L-wedges are usually 58 degrees. This is despite the fact that most golfers consider them 60-plus degrees. While it’s closer to a sand wedge than a lot of lob wedges, it will still go higher and not travel as far.

A 54-degree sand wedge is more practical than a 58- or 60-degree lob wedge. As mentioned earlier, it’s important to space your wedges out equally so that you don’t have big distance gaps in your game. 

This will help you score more consistently and won’t have to change your swing length every round. Remember, the more you can change or modify on any given swing, then the better.

Do I need a wedge set?

Wedge sets, such as Kirkland, are available. Most wedges can be purchased individually. You can create your own set to have the best versatility and progression between wedges.

One club might have a higher bounce, another one could have less bounce, and yet another one could have mid-bounce. This gives you more control. You can choose the highest loft and find the club that matches your PW.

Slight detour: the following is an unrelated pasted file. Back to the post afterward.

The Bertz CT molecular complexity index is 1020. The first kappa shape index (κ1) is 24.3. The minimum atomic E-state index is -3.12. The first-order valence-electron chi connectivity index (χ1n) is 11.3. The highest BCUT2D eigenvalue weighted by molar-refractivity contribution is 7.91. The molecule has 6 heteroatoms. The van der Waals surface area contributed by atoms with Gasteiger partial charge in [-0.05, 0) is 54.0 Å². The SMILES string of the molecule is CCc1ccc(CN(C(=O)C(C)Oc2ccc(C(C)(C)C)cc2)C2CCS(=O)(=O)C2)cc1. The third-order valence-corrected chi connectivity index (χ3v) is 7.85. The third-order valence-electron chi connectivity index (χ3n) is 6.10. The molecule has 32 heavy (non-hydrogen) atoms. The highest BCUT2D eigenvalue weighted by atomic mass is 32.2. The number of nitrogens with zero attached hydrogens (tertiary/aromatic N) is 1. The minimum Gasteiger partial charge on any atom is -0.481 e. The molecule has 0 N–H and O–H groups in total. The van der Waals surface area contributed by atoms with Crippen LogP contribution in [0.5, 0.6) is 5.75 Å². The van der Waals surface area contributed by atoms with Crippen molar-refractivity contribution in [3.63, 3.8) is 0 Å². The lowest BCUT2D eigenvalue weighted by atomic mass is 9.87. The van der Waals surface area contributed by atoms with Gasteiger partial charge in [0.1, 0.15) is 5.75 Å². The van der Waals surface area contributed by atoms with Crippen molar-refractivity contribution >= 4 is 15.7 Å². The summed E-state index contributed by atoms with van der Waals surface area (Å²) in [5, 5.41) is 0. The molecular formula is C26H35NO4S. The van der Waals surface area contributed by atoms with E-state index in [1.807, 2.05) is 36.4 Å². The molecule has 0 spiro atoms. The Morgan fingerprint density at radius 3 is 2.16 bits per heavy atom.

Can you adjust your loft with golf clubs?

Yes, most clubs can be adjusted to adjust their lofts. The only clubs you can’t adjust the loft of are ones that have fixed hosels. 

Most drivers and fairways woods have adjustable hosels. These let you insert a tool into the club, remove the screw, and adjust the hosel’s loft and lie settings. This is a great way to make it easier to hit it straight or reduce a slice.

Adjusting the loft and lies of your wedges or irons is a more difficult task. This is something most golfers will need help with. 

They will then clamp the golf club to a vice grip, and then use a special tool for manually adjusting the loft. 

Remember that you can adjust the wedge loft by also changing the bounce of your golf club. If you have a 54.12 (54° of loft, 12° of bounce), but adjust to 56° wedge, it will move the club to 14° of bounce.